Thursday, January 08, 2009
Shug's Favourite Poets Number 1: Patrick Kavanagh
Strange to say I am attracted to poets’ lives rather than their work. This is because I am a shallow fellow. My reviewing career was short but splendid – in Northlight magazine, anyone remember it?-and I am glad, because apart from giving my paltry tuppence worth to friends whose work I come across, I do not actually enjoy reading much poetry. There are exceptions, of course, but I often wonder if I am missing anything by this general neglect. I am very easily confused these days and last year’s TS Elliot Shortlist just about finished me off.
Nevertheless I have my favourites and I am going to inflict some of these upon you now and then. The first is Patrick Kavanagh, who, I lately discovered, is also Russell Crowe’s favourite poet. This is only one of many things that Russell Crowe and I have in common.
Kavanagh was born of country stock in Ireland and lived in London and Dublin. His work reflected the realities of life in rural Ireland and often fell foul of libel and censorship laws. His life was colourful, his output patchy, but after legal and health problems in the 1950s (he lost a libel case against a Dublin paper which had profiled him as an alcoholic sponger, then had a lung removed) his poetry went through a renaissance and he wrote many beautiful shorter lyrics, some on a favourite seat near the Grand Canal in Dublin, where his statue still commemorates him. He died aged 63, a bad age for poets, same age as Philip Larkin.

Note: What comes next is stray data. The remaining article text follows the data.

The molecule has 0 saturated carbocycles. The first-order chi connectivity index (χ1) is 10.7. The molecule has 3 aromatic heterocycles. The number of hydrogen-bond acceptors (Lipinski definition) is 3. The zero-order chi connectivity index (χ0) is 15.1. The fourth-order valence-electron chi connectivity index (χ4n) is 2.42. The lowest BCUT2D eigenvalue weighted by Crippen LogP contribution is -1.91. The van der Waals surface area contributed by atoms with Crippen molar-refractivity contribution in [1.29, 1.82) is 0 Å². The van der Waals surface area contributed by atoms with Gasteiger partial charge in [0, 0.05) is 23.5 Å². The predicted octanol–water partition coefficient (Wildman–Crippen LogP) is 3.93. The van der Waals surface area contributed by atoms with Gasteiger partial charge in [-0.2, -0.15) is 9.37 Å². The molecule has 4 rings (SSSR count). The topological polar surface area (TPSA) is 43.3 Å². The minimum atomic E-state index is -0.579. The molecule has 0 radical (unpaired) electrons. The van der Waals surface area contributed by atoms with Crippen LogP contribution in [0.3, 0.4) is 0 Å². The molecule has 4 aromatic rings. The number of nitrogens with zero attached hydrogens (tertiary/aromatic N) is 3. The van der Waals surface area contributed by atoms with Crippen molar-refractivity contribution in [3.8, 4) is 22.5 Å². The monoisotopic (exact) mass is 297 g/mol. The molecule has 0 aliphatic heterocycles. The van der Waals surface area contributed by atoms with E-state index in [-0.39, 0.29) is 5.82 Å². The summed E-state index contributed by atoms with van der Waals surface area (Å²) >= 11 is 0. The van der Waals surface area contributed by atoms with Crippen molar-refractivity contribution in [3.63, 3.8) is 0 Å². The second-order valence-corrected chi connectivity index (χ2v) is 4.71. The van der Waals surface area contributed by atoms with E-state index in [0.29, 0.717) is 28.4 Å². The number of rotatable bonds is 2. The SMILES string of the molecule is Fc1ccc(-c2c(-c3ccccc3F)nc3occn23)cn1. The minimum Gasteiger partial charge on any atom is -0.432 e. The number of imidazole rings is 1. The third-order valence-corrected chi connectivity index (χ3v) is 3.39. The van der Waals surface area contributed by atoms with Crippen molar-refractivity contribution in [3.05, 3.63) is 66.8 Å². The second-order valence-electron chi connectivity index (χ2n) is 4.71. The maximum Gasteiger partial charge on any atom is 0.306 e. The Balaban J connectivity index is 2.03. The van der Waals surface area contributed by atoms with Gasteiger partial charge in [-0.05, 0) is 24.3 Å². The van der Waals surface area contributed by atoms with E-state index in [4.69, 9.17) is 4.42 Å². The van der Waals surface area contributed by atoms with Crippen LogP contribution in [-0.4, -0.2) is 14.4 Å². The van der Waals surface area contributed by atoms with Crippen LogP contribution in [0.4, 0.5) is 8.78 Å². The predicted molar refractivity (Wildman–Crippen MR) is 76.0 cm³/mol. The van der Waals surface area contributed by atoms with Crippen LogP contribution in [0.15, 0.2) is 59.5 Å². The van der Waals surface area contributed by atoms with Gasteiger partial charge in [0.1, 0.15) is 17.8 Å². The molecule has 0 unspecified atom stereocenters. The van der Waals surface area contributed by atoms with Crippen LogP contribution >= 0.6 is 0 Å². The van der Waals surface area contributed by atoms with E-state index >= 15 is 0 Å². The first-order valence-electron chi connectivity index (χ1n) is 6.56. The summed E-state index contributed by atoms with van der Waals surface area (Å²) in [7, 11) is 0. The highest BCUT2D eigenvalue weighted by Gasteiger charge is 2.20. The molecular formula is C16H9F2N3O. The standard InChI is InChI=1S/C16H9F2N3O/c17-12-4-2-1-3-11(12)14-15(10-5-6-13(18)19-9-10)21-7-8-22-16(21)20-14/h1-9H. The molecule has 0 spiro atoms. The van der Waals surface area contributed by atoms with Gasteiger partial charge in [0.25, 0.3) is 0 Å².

O commemorate me where there is water,
Canal water, preferably, so stilly
Greeny at the heart of summer. Brother
Commemorate me thus beautifully
Where by a lock niagarously roars
The falls for those who sit in the tremendous silence
Of mid-July. No one will speak in prose
Who finds his way to these Parnassian islands.
A swan goes by head low with many apologies,
Fantastic light looks through the eyes of bridges -
And look! a barge comes bringing from Athy
And other far-flung towns mythologies.
O commemorate me with no hero-courageous
Tomb - just a canal-bank seat for the passer-by.